Your healthcare provider will explain how the procedure works, and you’ll have a chance to ask them any questions you may have.
Your healthcare provider will perform the digital rectal exam in a private exam room at their office. You will need to undress from the waist down, and you’ll be given a gown or cloth to cover yourself. The procedure only takes a few minutes. It’s typically painless, but you may be slightly uncomfortable. Some people may feel a need to pee (urinate).
Your healthcare provider will ask you to get in one of two positions for the DRE. They may ask you to stand and lean forward over the exam table or lie on your side on the exam table with your knees pulled up into your chest.
First, they’ll examine the outside of your anus to check for hemorrhoids or anal fissures. Once you’re ready, they’ll ask you to relax and take a deep breath. They’ll gently insert a gloved, lubricated index finger into your rectum.
Your healthcare provider will feel for your prostate gland, checking the size and the surface of the gland. If your prostate is enlarged, you may feel some discomfort or mild pain/pressure during the exam. Finally, your provider will examine the wall of your lower colon and rectum, checking for any abnormalities.
Your healthcare provider may perform a digital rectal exam as part of your pelvic exam. They’ll ask you to lie on your back on an exam table with your feet in raised stirrups.
Once you’re ready, they’ll ask you to relax and take a deep breath. They’ll gently insert a gloved, lubricated index finger into your rectum. During this process, your provider will examine the wall of your lower colon and rectum, checking for any abnormalities.
After a digital rectal exam, you may return to normal activities immediately. Light bleeding from your rectum is rare but may occur. If you have anal fissures or hemorrhoids, bleeding is more likely. Let your healthcare provider know if you have a lot of rectal bleeding after the DRE.
Your healthcare provider should be able to tell you the results of the digital rectal exam immediately.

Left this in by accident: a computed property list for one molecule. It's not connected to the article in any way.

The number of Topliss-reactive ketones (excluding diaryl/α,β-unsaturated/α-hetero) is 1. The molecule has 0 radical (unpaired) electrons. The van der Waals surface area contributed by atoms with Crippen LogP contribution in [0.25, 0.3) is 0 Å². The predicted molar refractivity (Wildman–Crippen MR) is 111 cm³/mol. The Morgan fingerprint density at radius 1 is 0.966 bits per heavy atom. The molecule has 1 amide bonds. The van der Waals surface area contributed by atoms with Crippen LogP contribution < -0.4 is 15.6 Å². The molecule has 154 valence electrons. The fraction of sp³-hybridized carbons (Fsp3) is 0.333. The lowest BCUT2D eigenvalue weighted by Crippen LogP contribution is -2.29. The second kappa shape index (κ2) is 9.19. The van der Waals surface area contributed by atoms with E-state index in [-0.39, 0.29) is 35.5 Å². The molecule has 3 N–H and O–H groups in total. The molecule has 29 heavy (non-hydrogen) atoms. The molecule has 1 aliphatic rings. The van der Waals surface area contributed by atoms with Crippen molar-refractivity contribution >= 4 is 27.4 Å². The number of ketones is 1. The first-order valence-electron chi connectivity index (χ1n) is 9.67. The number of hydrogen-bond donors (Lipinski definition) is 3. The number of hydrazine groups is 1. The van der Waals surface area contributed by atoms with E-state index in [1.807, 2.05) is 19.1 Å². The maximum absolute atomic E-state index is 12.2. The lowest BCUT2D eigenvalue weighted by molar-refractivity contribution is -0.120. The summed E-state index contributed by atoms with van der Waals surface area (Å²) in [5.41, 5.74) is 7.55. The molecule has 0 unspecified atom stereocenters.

Normal results of a digital rectal exam mean your healthcare provider didn’t find anything abnormal during the exam. However, they may recommend additional tests to confirm the results.
An abnormal digital rectal exam may mean many different things. There may be blood present, palpable nodules, tears in your rectum, hemorrhoids or significant pain with the exam. Your provider will discuss this more with you during your visit as well as any next steps.
Your healthcare provider may perform a digital rectal exam as a first step during a colonoscopy. However, they don’t usually perform a prostate exam during this type of DRE. They just use this type of DRE to evaluate and lubricate your anal canal in preparation for the colonoscopy. Therefore, ask your provider if they could check your prostate during the DRE for a colonoscopy. It could screen for two of the top causes of cancer at the same time.
A note from Cleveland Clinic
While the thought of a digital rectal exam may not be pleasant, the procedure is typically quick and painless. If your healthcare provider says it’s time to get a DRE, it’s important to listen to them. DREs can help with the early diagnosis of prostate cancer, other types of cancer and other conditions involving your pelvic region.
Last reviewed by a Cleveland Clinic medical professional on 09/26/2022.